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     The 1960"s brought tremendous change. Culturally, things began percolating during the previous decade only to explode during the Vietnam War. At the same time, technical innovations changed how people lived while music changed how people thought. All the while, the Cold War continued to wage. Here are some of the most memorable events of the sixties:

The TV debate: Nixon v. Kennedy (1960):

     Dwight Eisenhower became the first presidential candidate to successfully use the television medium to campaign. John Kennedy perfected it. The Kennedy Campaign knew how to use the medium to full effect while his opponent did not. During their first televised debate, Kennedy looked rested, tanned, and wore makeup. Vice-President Nixon refused the makeup and had was just recovering from an illness which made him look pasty. Additionally, Nixon wore a five o’clock shadow which accentuated his features and made him appear devious.
Radio listeners believed Nixon won the debate. However, those that watched it on television threw the contest to Kennedy. In the first presidential debate of the television era, style beat substance.

The Berlin Wall (1961):

    Millions of people escaped the Eastern Bloc through Berlin. By 1961, the Soviets and East Germans had enough. In order to prevent further escape, and to keep the professional classes trapped, they built a wall. The Berlin Wall became a symbol of communist oppression and a propaganda tool for the west. At the same time, it lessened tensions between the two Cold War foes. At one point before the wall, the two sides pointed tanks at each other in the streets of Berlin. Following its construction, John Kennedy visited the wall and let the Berliners know the free world stood with them. Behind the scenes, he expressed relief that the wall relieved some tension.

Cuban Missile Crisis (1962):

     In October 1962, the United States caught the Soviet Union building nuclear installations on Cuba. President Kennedy ordered a blockade. The world stood on the precipice of annihilation. Meanwhile, Robert Kennedy worked behind the scenes to secure a peaceful end of the crisis. In the end, Kennedy cut a deal with the Soviets. The U.S. pulled its offensive, and outdated, missiles out of Turkey while the Soviets would pull out of Cuba. However, the Soviets could not disclose the deal. As a result, Khrushchev looked weak and eventually was overthrown. Castro seethed at the betrayal. He planned to use nuclear weapons on an American landing force. His chief lieutenant, Che Guevara wanted to use them on the American mainland. (For more: http://www.examiner.com/x-24794-American-History-Examiner~y2010m1d27-Che-Guevara).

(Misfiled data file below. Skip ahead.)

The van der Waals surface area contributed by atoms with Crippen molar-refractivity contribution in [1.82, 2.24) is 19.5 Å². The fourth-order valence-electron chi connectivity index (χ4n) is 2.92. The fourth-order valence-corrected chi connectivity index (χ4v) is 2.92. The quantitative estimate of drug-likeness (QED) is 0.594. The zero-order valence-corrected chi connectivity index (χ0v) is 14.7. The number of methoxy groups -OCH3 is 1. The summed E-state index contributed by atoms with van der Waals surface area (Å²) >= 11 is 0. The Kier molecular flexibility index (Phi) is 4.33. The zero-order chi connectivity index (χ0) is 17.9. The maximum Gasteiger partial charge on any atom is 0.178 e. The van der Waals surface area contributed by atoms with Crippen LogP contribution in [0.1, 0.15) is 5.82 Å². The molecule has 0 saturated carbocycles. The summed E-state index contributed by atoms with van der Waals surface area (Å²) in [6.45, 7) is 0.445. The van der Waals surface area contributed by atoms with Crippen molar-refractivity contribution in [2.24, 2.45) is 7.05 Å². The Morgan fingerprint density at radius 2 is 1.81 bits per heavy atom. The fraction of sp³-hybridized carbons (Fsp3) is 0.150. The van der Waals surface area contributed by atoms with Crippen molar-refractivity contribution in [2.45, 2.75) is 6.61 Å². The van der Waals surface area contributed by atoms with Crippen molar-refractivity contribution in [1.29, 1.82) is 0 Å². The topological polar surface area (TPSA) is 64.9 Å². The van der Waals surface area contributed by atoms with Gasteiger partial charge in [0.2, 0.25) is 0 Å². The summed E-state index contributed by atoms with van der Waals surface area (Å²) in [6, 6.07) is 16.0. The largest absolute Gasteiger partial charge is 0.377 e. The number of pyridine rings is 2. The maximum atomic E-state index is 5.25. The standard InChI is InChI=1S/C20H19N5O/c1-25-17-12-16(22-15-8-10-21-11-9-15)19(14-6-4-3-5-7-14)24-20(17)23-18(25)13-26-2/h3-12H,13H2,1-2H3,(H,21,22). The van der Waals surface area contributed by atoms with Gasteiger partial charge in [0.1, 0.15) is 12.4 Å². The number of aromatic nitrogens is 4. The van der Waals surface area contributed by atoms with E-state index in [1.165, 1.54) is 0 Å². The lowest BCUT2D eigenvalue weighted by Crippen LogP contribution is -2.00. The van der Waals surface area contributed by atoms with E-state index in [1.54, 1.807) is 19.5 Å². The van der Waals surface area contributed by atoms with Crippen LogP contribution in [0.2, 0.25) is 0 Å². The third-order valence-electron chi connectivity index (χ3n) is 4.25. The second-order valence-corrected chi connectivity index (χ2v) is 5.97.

March on Washington (1963):

     The Civil Rights Movement culminated with the March on Washington in August, 1963. Dr. Martin Luther King Jr. gave his “I Have a Dream” speech to 250,000 people. Following the march, the Civil Rights Movement continued on and grew increasingly radical as its members tired of the violence.

JFK Assassination (1963):

     In November 1963, John Kennedy made a campaign swing through Texas. On November 22, 1963, he visited Dallas and was assassinated.

     The national tragedy ushered in twenty years of shocks to America. The assassination continues to elicit controversy. (For more: http://www.examiner.com/x-24794-American-History-Examiner~y2009m11d27-The-Kennedy-Assassination ).

Bloody Sunday (1965):

     Lyndon Johnson passed the Civil Rights Act in 1964. Afterward, the Civil Rights Movement began to lobby for a voting rights act. In 1965, they marched in Selma, Alabama. The movement planned to march from Selma to Montgomery. The marchers encountered massive resistance. On Sunday March 7, 1965, John Lewis led protesters over the Pettus Bridge. Armed state troopers awaited. A wall of nightsticks, tear gas, and mounted troopers pummeled the marchers. Seventeen people went to the hospital with injuries. The following Tuesday, Martin Luther King led a second march. A federal judge ordered an injunction. King compromised and led a march to the bridge and then returned. He followed the letter of the law, but angered many in his movement.